Mitt Romney's in town!
Well, actually, he's not. But his campaign is -- and the Colorado team is officially in full swing with the official opening of the presidential candidate and presumptive Republican nominee's offices in Lakewood on Saturday.
"It is an exciting day, because today, we have the opportunity to kick off the Romney campaign here in Colorado officially," Colorado Republican Party chairman Ryan Call told a crowd of more than 150 supporters schmoozing on Saturday afternoon inside the new offices.
Emphasizing that this site, just off of Colfax, is the official statewide "victory" headquarters for Romney, Call said the Lakewood launch is about setting up a joint effort to boost the GOP candidates in races throughout the state.
"This coordinated victory strategy is going to help us not only win Colorado for Mitt Romney, but also make sure we give him a Republican Congress," Call said.
The event was aimed at promoting Romney in this crucial swing state, and speakers and supporters in attendance often focused on what seems to be one of their major selling points for Romney -- that he's not Barack Obama.
"The opportunity to change direction is what this election is going to be all about," Call told the cheering supporters, packed inside a room where volunteers began making calls on Saturday.
"Colorado is going to be one of five to seven battleground states that may very well decide the outcome of the presidential election," Call told Westword after his speech. "Colorado's nine electoral college votes could be decisive in determining whether we have four more years of Barack Obama or we have an opportunity to change direction by electing Mitt Romney."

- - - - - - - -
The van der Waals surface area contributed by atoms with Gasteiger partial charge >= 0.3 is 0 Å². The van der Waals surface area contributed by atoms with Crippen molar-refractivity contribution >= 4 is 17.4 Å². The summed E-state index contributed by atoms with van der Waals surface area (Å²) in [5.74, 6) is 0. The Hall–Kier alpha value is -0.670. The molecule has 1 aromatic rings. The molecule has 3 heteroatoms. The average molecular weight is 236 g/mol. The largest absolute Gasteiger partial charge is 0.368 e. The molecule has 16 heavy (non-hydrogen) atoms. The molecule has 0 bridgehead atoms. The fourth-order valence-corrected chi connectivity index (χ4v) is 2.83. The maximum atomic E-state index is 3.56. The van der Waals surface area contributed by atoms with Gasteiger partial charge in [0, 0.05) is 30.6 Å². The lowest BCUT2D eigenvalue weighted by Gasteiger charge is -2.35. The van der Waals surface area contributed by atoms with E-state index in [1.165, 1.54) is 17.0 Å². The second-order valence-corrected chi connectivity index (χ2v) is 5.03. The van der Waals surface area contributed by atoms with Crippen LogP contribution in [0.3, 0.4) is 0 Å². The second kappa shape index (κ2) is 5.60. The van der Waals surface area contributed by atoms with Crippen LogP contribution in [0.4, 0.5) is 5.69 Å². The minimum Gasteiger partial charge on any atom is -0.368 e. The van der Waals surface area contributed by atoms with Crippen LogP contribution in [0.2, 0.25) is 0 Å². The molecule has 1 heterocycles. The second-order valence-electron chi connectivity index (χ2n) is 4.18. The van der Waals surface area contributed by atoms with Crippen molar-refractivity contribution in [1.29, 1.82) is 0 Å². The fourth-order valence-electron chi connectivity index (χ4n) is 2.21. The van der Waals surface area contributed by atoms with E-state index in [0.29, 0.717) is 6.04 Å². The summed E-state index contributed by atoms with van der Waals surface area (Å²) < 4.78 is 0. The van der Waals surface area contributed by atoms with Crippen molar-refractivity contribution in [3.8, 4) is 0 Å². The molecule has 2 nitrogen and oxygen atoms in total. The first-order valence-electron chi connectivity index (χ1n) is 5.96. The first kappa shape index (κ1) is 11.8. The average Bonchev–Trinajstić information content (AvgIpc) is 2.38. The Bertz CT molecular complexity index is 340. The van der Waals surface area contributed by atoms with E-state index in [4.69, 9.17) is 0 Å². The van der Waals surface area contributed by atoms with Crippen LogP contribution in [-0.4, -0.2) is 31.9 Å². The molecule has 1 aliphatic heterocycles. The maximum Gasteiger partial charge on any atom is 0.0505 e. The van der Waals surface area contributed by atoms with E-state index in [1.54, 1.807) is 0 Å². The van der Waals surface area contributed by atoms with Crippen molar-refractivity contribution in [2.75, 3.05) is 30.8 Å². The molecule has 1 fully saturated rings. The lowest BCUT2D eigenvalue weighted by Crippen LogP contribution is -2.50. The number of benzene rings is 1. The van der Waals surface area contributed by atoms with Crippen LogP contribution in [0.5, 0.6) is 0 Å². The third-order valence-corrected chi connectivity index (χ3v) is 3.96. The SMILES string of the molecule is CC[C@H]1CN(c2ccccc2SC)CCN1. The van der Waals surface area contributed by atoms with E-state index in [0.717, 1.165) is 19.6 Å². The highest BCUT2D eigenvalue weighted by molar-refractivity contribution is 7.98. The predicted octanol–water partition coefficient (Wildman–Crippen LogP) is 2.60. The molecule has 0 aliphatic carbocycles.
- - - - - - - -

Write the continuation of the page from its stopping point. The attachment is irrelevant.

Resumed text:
While he expects a close fight, Call told us that he's already seen that Obama is struggling with voters.
"The other side is pretty desperate.... The president's campaign message is all over the place, because he's not finding anything that's sticking. So unfortunately, we are going to see Obama and his supporters adopting an incredibly negative and personal attack against our candidates and against Republicans overall, as opposed to what most people do when they're running for re-election -- they point to their great record," Call said. "Well, Obama can't point to his record, because his record has resulted in forty straight months of unemployment north of 8 percent and a dismal economic climate where entrepreneurs and business owners don't feel confident...and rampant debt and federal spending. There's no other way to characterize it."
This kind of message was underscored by posters and slogan plastered on the walls and throughout the hallways of the new headquarters.
One sign above the phones reads, "220,000 unemployed Coloradans."
"OBAMA [in red letters] Bad for Business" reads another, near a different sign saying "OBAMA = Out of TOUCH."
Bobbi Blakeman, a volunteer from Denver who works in retail and took a short break from the phones to chat with Westword, said she used to be a Democrat when she was younger, but quickly grew disillusioned.
"I've seen what liberalism has done to people," she said. "I know a lot of people who are hurting."
Blakeman said that four years ago, when John McCain was running against Obama, there wasn't much excitement amongst conservatives in Colorado until Sarah Palin joined the ticket.
"This is a fantastic turnout today. Conservatives are very upbeat now about Mitt Romney," she said, adding that she's frustrated with Obama, because "socialism doesn't work."
Supporters in the room said they were pleased Romney's campaign chose to base the state headquarters in Jefferson County, which will likely be key in the final outcome.
"We should all be honored Romney chose...Jefferson County," Joe Coors, who is running for Congress, told Westword.
Ben Schwelling, from the Boulder County Republicans, said Romney's campaign needs to inform voters about key issues, since young folks are blindly supporting the current president.
"Fourteen-year-old kids are wearing Obama T-shirts like he's MC Hammer," Schwelling, 31, told Westword. "Romney is a ruthless businessman and that's what we need right now."
Shirley Seitz, another volunteer, added, "We're rocking and rolling...and we're ready to go."
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